Ronda’s loveliest enclosed space is the Mondragón palace, the heavily renovated and part-modernised remnants of what once was the palace of the Moorish ruler Abbel Mallek, or Abomelic, son of the king of Morocco.
The palace is tiny, but much detail remains, in the Mudejar ceilings, some original tiling, and the balconied inner courtyards. The best feature, however, is the remaining water gardens, miniature relatives of the Generalife at Granada, even though one is now covered in very Francoish sixties concrete. (The palace was in ruins before its last renovation.) The water gardens sit on the very edge of the town cliffs, and often host outdoor sculpture shows. It is also very popular for weddings of any (or no) denomination.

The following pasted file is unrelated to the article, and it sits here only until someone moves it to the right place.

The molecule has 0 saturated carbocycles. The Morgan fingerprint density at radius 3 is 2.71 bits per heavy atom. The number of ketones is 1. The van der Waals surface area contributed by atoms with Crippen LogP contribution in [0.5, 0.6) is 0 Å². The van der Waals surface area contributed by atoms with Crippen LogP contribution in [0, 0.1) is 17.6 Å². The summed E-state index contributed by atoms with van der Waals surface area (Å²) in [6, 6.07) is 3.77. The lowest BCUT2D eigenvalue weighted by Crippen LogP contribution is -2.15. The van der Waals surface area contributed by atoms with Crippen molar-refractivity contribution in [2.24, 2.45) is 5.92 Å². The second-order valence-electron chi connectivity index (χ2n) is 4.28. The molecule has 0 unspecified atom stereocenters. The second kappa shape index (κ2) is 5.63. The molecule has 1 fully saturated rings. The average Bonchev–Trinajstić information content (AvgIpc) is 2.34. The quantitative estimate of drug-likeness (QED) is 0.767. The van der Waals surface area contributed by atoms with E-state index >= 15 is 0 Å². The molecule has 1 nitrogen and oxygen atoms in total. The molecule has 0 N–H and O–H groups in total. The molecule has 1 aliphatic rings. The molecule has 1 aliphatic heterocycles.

The upper floor houses the town museum and a permanent display of local natural history, and the building’s remaining spaces are home to Ronda’s main languages school.